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topic 3811

Tank covers or ping pong balls?


(1999)

I have a facility that is looking into energy savings for their heated tanks. They would like to know which system works better, using tank lids or those large floating ping pong balls. The tank lids will save evaporation and energy but they seem hard to use, the ping pong balls float there, but to they really work and are you loosing them to the bottom of the tank often? Any experience with either would be a great help, thank you!

James Hanley
- Seattle, Washington


Polypropylene Ball

(1999)

I had the same question, so I tried both. The floating balls seemed like a really good idea, but after some use, I did find disadvantages to them. While I never lost any to the bottom of the tank, they were constantly hiding in the cavities of the parts I was immersing. When you have a 190 degree part in your hand, fishing a little ball out of it is tricky. Also, I think a lot depends on the purpose of the tank. For my caustic tank, they were ok except as noted above. But for my nickel tank, I found that they prevented my seeing what was going on in the tank. Being able to see was more important than any heat loss. In all, I found the balls to be more hindrance than help. You may have to try them, but my experience lead me back to tank covers.

Paul Norman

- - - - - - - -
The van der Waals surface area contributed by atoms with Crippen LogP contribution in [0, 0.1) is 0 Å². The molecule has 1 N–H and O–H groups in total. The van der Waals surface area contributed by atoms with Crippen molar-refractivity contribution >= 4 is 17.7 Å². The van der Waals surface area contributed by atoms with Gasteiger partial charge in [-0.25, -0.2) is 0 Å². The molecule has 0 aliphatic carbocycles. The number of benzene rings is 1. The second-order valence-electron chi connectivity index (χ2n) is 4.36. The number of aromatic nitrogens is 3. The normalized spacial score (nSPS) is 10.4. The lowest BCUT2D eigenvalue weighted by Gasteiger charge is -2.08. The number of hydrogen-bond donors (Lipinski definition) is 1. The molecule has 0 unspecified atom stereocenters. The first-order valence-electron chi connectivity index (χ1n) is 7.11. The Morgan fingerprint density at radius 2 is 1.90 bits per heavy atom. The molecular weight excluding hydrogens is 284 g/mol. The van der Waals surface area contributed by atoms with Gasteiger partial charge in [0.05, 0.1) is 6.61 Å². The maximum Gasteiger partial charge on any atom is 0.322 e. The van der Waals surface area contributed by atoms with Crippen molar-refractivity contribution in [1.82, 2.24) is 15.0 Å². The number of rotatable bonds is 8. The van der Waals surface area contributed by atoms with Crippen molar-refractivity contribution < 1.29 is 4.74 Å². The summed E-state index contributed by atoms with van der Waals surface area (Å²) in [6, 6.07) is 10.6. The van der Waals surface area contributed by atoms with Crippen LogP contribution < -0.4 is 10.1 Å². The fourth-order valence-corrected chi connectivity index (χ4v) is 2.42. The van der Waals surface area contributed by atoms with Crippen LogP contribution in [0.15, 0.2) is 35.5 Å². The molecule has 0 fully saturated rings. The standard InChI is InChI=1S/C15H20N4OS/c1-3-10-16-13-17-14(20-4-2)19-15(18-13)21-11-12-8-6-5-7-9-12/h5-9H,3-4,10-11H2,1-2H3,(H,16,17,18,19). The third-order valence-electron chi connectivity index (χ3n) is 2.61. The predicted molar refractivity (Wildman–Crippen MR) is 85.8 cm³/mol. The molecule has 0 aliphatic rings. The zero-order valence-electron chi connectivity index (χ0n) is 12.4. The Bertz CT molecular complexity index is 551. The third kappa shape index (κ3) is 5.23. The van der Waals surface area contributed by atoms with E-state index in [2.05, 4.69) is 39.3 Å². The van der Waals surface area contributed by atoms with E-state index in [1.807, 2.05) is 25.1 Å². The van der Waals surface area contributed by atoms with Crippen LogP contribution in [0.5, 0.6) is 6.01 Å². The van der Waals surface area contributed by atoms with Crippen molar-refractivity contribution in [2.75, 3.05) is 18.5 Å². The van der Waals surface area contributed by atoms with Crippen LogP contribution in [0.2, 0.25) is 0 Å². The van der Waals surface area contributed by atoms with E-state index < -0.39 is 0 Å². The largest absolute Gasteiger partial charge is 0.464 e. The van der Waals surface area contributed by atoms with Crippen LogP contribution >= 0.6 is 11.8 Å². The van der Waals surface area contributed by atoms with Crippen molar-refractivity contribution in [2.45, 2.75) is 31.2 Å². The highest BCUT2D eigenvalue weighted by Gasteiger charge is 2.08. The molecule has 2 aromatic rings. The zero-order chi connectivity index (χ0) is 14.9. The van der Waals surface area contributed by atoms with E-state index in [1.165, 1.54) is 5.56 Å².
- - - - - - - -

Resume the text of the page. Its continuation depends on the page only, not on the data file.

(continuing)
Paul Norman
- Odessa, Texas


(1999)

James,

Paul Norman's comments were interesting especially about any balls preventing him seeing 'what was happening'.

As you know, those 'balls' come in different sizes and in both hollow (cheaper) and solid construction. The complaint I used to get about the hollow ones is that some eventually get pinholed and sink, so I am told, to the bottom. (Personally I find that very hard to believe as the S.G. of Polypropylene [which is, I think, NEVER, EVER used for ping pong balls!]i s about 0.950 and is hence lighter than water.)

I assume that these tanks are being 'vented'. Hence, the first question is IS THE AIRFLOW SUFFICIENT OR PERHAPS TOO MUCH? If those tanks' ventilation systems were designed by Hoyle and a la Ventilation Manual, the chance is fairly good that the airflow is or could be excessive.

As lids can be a pain in the neck (weight, size, lifting problems, breakage etc) consider a half-lid. Why? Because obviously it would be easier to buy, use and support. Also because you could essentially halve your CFM consumption with energy savings on (fan) motors quite apart from less BTU losses. Remember that 'ventilation' often means Air Dilution and often that dilution is excessive. Also contributory are the or is the hood design.

I hope that helps somewhat.

Cheers!

Food for thought, anyhow.

freeman newton portrait
Freeman Newton
White Rock, British Columbia, Canada

(It is our sad duty to
advise that Freeman passed away
April 21, 2012. R.I.P. old friend).



(1999)

Hi James,

I agree the covers are a big pain and the blow moulded hollow balls get damaged.

For this reason only we got special flying saucer shaped solid PP balls made which float and don't sink.

They cost us Indian Rupees 3.00 each and we market them extensively. We have sold about a million of them past seven years!

You might look for something similar in your part of the world. All the best, Khozema Vahanwala

Khozem Vahaanwala
Khozem Vahaanwala
Saify Ind supporting advertiser
Bangalore, Karnataka, India

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